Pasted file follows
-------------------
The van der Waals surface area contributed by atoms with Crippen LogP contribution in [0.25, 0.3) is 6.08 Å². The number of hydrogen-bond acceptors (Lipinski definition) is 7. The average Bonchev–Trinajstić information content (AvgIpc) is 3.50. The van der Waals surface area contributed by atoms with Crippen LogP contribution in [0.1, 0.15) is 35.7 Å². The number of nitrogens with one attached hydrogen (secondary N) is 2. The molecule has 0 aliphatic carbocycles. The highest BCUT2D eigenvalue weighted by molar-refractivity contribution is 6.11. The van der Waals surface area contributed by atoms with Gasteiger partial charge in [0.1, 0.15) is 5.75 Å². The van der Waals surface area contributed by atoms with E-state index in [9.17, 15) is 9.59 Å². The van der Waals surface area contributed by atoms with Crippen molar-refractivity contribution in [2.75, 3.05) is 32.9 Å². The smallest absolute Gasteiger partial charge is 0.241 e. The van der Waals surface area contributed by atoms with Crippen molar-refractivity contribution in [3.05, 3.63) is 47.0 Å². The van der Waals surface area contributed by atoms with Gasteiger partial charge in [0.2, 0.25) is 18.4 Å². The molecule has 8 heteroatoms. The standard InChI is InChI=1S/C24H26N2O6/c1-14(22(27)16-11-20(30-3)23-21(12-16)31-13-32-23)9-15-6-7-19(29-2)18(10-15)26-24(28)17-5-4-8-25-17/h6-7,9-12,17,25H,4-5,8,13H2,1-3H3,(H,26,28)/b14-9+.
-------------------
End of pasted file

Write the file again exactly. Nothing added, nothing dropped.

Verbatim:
The van der Waals surface area contributed by atoms with Crippen LogP contribution in [0.25, 0.3) is 6.08 Å². The number of hydrogen-bond acceptors (Lipinski definition) is 7. The average Bonchev–Trinajstić information content (AvgIpc) is 3.50. The van der Waals surface area contributed by atoms with Crippen LogP contribution in [0.1, 0.15) is 35.7 Å². The number of nitrogens with one attached hydrogen (secondary N) is 2. The molecule has 0 aliphatic carbocycles. The highest BCUT2D eigenvalue weighted by molar-refractivity contribution is 6.11. The van der Waals surface area contributed by atoms with Gasteiger partial charge in [0.1, 0.15) is 5.75 Å². The van der Waals surface area contributed by atoms with E-state index in [9.17, 15) is 9.59 Å². The van der Waals surface area contributed by atoms with Crippen molar-refractivity contribution in [2.75, 3.05) is 32.9 Å². The smallest absolute Gasteiger partial charge is 0.241 e. The van der Waals surface area contributed by atoms with Crippen molar-refractivity contribution in [3.05, 3.63) is 47.0 Å². The van der Waals surface area contributed by atoms with Gasteiger partial charge in [0.2, 0.25) is 18.4 Å². The molecule has 8 heteroatoms. The standard InChI is InChI=1S/C24H26N2O6/c1-14(22(27)16-11-20(30-3)23-21(12-16)31-13-32-23)9-15-6-7-19(29-2)18(10-15)26-24(28)17-5-4-8-25-17/h6-7,9-12,17,25H,4-5,8,13H2,1-3H3,(H,26,28)/b14-9+.